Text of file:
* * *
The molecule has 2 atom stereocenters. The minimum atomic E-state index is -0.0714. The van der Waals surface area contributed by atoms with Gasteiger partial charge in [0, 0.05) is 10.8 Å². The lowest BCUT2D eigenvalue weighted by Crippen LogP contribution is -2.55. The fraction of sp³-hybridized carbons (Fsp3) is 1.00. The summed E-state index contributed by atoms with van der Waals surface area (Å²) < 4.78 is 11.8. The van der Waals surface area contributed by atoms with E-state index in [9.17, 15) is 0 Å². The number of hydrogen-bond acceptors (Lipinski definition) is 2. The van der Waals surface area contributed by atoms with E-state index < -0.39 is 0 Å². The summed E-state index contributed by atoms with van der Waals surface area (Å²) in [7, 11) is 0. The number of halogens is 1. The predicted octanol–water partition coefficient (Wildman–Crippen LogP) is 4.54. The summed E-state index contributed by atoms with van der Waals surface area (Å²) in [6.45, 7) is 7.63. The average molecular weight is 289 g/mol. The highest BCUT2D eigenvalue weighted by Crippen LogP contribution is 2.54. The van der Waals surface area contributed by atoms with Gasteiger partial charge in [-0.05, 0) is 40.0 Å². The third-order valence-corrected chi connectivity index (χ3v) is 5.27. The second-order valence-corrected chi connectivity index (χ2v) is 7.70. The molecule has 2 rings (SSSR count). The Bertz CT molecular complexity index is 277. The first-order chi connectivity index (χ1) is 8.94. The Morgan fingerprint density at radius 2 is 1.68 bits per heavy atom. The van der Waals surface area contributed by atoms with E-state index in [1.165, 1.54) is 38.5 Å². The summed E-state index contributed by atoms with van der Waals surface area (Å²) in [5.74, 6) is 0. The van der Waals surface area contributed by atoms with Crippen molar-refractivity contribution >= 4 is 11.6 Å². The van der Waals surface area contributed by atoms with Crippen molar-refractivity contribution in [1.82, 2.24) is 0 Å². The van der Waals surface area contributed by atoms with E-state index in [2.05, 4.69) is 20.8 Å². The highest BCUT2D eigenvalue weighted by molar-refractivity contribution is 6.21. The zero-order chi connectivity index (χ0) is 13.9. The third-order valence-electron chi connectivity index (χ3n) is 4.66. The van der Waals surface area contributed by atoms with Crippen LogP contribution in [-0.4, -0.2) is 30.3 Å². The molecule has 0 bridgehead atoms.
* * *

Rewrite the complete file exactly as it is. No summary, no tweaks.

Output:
The molecule has 2 atom stereocenters. The minimum atomic E-state index is -0.0714. The van der Waals surface area contributed by atoms with Gasteiger partial charge in [0, 0.05) is 10.8 Å². The lowest BCUT2D eigenvalue weighted by Crippen LogP contribution is -2.55. The fraction of sp³-hybridized carbons (Fsp3) is 1.00. The summed E-state index contributed by atoms with van der Waals surface area (Å²) < 4.78 is 11.8. The van der Waals surface area contributed by atoms with E-state index in [9.17, 15) is 0 Å². The number of hydrogen-bond acceptors (Lipinski definition) is 2. The van der Waals surface area contributed by atoms with E-state index < -0.39 is 0 Å². The summed E-state index contributed by atoms with van der Waals surface area (Å²) in [7, 11) is 0. The number of halogens is 1. The predicted octanol–water partition coefficient (Wildman–Crippen LogP) is 4.54. The summed E-state index contributed by atoms with van der Waals surface area (Å²) in [6.45, 7) is 7.63. The average molecular weight is 289 g/mol. The highest BCUT2D eigenvalue weighted by Crippen LogP contribution is 2.54. The van der Waals surface area contributed by atoms with Gasteiger partial charge in [-0.05, 0) is 40.0 Å². The third-order valence-corrected chi connectivity index (χ3v) is 5.27. The second-order valence-corrected chi connectivity index (χ2v) is 7.70. The molecule has 2 rings (SSSR count). The Bertz CT molecular complexity index is 277. The first-order chi connectivity index (χ1) is 8.94. The Morgan fingerprint density at radius 2 is 1.68 bits per heavy atom. The van der Waals surface area contributed by atoms with E-state index in [1.165, 1.54) is 38.5 Å². The summed E-state index contributed by atoms with van der Waals surface area (Å²) in [5.74, 6) is 0. The van der Waals surface area contributed by atoms with Crippen molar-refractivity contribution >= 4 is 11.6 Å². The van der Waals surface area contributed by atoms with Crippen molar-refractivity contribution in [1.82, 2.24) is 0 Å². The van der Waals surface area contributed by atoms with E-state index in [2.05, 4.69) is 20.8 Å². The highest BCUT2D eigenvalue weighted by molar-refractivity contribution is 6.21. The zero-order chi connectivity index (χ0) is 13.9. The third-order valence-electron chi connectivity index (χ3n) is 4.66. The van der Waals surface area contributed by atoms with Crippen LogP contribution in [-0.4, -0.2) is 30.3 Å². The molecule has 0 bridgehead atoms.